Teamsters pension trustees to pursue benefit cuts
The Central States Pension Fund, which serves roughly 410,000 participants, is having trouble taking in as much in investments and member contributions as it pays out to retirees. If that situation remains unchanged, the fund’s trustees say the plan will become insolvent within roughly a decade.
The fund will send a preliminary letter to some pensioners this week describing its intentions to reduce benefits. But the size of the cuts and when those cuts will take effect depend on approval of a benefit reduction plan by union members and the U.S. Treasury Department.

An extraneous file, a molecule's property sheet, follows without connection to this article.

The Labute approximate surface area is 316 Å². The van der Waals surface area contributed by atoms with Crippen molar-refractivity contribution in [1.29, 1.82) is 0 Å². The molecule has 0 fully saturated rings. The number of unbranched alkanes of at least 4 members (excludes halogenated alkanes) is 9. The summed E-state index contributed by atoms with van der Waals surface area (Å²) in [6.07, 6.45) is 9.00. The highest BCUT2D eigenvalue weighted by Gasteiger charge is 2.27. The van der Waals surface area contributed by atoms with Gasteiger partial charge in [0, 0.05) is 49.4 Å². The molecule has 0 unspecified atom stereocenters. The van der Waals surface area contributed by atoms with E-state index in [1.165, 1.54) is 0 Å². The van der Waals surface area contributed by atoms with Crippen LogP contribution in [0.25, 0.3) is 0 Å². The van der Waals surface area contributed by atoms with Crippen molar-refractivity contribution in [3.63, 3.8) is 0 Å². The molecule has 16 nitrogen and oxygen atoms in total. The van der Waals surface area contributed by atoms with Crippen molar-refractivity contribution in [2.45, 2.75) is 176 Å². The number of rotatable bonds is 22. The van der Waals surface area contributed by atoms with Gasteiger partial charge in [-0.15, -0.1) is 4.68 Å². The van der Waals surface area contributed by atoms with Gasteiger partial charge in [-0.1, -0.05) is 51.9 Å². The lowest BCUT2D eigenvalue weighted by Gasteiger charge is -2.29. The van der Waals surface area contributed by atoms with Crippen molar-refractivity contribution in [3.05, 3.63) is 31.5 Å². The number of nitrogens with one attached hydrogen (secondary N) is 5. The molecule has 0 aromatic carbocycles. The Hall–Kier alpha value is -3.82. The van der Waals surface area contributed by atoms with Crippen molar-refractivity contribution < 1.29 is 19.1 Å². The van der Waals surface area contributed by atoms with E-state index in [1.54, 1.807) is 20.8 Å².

Lawrence said the Central States Fund is seeking Treasury Department guidance with an eye toward making a summer proposal detailing the cuts. The cuts, he said, likely will not go into effect until 2016.
Retirees will be represented in the process by Sue Mauren, the retired leader of Teamsters Local 320 in Minneapolis.
Jeff Brooks, a retired truck driver in south Minneapolis, said Minnesota is not as heavily affected as other states, but he said at least 10,000 Minnesota retirees receive checks from the pension that could be affected by the cuts.